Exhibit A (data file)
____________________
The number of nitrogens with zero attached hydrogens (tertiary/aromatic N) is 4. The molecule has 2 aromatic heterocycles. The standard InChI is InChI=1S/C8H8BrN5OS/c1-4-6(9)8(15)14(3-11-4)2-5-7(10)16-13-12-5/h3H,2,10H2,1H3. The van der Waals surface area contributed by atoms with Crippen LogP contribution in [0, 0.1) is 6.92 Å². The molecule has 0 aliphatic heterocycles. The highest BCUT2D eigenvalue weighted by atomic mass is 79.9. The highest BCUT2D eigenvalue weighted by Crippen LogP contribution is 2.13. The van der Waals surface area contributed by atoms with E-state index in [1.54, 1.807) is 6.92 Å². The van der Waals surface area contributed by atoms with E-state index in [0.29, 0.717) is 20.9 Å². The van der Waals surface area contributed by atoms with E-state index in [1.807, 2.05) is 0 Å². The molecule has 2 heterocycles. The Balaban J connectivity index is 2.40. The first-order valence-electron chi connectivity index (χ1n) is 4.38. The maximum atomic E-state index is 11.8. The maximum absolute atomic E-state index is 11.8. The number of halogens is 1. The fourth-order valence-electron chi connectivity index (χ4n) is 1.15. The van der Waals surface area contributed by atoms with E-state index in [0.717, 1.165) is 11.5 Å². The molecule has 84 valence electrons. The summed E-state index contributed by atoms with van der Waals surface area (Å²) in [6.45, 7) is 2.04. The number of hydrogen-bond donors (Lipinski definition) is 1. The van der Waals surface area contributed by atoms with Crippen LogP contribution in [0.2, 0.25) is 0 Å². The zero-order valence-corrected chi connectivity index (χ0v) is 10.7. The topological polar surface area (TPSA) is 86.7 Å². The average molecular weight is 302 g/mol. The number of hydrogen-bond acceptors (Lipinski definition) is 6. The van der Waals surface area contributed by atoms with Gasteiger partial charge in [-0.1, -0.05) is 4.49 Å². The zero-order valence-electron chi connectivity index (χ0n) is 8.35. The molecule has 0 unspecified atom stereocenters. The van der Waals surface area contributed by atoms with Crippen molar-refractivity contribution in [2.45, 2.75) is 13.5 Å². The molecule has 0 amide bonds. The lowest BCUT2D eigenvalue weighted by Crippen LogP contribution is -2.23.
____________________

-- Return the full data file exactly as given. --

The number of nitrogens with zero attached hydrogens (tertiary/aromatic N) is 4. The molecule has 2 aromatic heterocycles. The standard InChI is InChI=1S/C8H8BrN5OS/c1-4-6(9)8(15)14(3-11-4)2-5-7(10)16-13-12-5/h3H,2,10H2,1H3. The van der Waals surface area contributed by atoms with Crippen LogP contribution in [0, 0.1) is 6.92 Å². The molecule has 0 aliphatic heterocycles. The highest BCUT2D eigenvalue weighted by atomic mass is 79.9. The highest BCUT2D eigenvalue weighted by Crippen LogP contribution is 2.13. The van der Waals surface area contributed by atoms with E-state index in [1.54, 1.807) is 6.92 Å². The van der Waals surface area contributed by atoms with E-state index in [0.29, 0.717) is 20.9 Å². The van der Waals surface area contributed by atoms with E-state index in [1.807, 2.05) is 0 Å². The molecule has 2 heterocycles. The Balaban J connectivity index is 2.40. The first-order valence-electron chi connectivity index (χ1n) is 4.38. The maximum atomic E-state index is 11.8. The maximum absolute atomic E-state index is 11.8. The number of halogens is 1. The fourth-order valence-electron chi connectivity index (χ4n) is 1.15. The van der Waals surface area contributed by atoms with E-state index in [0.717, 1.165) is 11.5 Å². The molecule has 84 valence electrons. The summed E-state index contributed by atoms with van der Waals surface area (Å²) in [6.45, 7) is 2.04. The number of hydrogen-bond donors (Lipinski definition) is 1. The van der Waals surface area contributed by atoms with Crippen LogP contribution in [0.2, 0.25) is 0 Å². The zero-order valence-corrected chi connectivity index (χ0v) is 10.7. The topological polar surface area (TPSA) is 86.7 Å². The average molecular weight is 302 g/mol. The number of hydrogen-bond acceptors (Lipinski definition) is 6. The van der Waals surface area contributed by atoms with Gasteiger partial charge in [-0.1, -0.05) is 4.49 Å². The zero-order valence-electron chi connectivity index (χ0n) is 8.35. The molecule has 0 unspecified atom stereocenters. The van der Waals surface area contributed by atoms with Crippen molar-refractivity contribution in [2.45, 2.75) is 13.5 Å². The molecule has 0 amide bonds. The lowest BCUT2D eigenvalue weighted by Crippen LogP contribution is -2.23.